Installing Linux

What is Linux?

Linux is an open source operating system similar to Windows or MacOS. It is often called GNU/Linux as Linux has many tools from the GNU project included. There is not just one version of Linux, there are many, usually called distributions, or distros for short. Those distros include Debian, Ubuntu, Fedora and Arch Linux. In principle, each version can do the same things, but some distros are easier to use for some tasks or are dedicated towards specific use cases.

Why using Linux?

The installation of the Robot Operating System (ROS), a useful framework for developing robotic systems, requires Linux on your computer. For the best experience (and the least headaches), I recommend installing Ubuntu 18.04 with ROS Melodic alongside Windows.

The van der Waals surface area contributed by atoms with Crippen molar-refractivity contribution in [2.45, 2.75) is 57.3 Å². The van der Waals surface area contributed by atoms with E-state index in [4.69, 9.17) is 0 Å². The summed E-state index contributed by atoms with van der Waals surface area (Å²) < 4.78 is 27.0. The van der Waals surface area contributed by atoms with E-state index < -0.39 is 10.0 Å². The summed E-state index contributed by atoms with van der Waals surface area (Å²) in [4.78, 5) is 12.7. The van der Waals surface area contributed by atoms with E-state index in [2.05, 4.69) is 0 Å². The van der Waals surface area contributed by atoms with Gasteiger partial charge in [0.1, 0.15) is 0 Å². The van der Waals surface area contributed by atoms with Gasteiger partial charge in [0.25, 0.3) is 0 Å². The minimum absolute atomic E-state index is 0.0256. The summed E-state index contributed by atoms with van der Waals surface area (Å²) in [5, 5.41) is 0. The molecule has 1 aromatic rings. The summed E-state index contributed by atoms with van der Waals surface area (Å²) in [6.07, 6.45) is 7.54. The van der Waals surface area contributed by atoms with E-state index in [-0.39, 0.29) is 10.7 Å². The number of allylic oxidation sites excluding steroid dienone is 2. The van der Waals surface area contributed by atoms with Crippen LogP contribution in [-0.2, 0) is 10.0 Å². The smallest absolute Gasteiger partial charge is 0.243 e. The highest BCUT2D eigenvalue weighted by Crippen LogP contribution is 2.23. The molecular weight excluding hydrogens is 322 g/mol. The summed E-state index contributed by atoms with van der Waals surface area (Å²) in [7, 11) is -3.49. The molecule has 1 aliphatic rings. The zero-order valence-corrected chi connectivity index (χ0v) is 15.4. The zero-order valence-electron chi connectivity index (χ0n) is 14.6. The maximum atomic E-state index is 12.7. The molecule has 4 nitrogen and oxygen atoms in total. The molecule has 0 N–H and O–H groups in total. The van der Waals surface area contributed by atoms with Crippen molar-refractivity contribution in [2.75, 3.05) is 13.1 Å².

Note: You also could install Ubuntu 20.04 with ROS Neotic, but as it is still in an early stage, some functionality might still be missing.


Having those two operating systems installed allows you to still use Windows as you already did before with the possibility to use Ubuntu on the same computer. This reduces the amount of hardware necessary for doing the job while allowing you to use the full capacity of your computer. The process of installing two operating systems on one computer is called Dualbooting.

The following two articles will show you how you can prepare a USB drive for the installation and how you install Ubuntu on your computer.

After finishing these guides, you can continue with installing the Robot Operating System (ROS) on Ubuntu.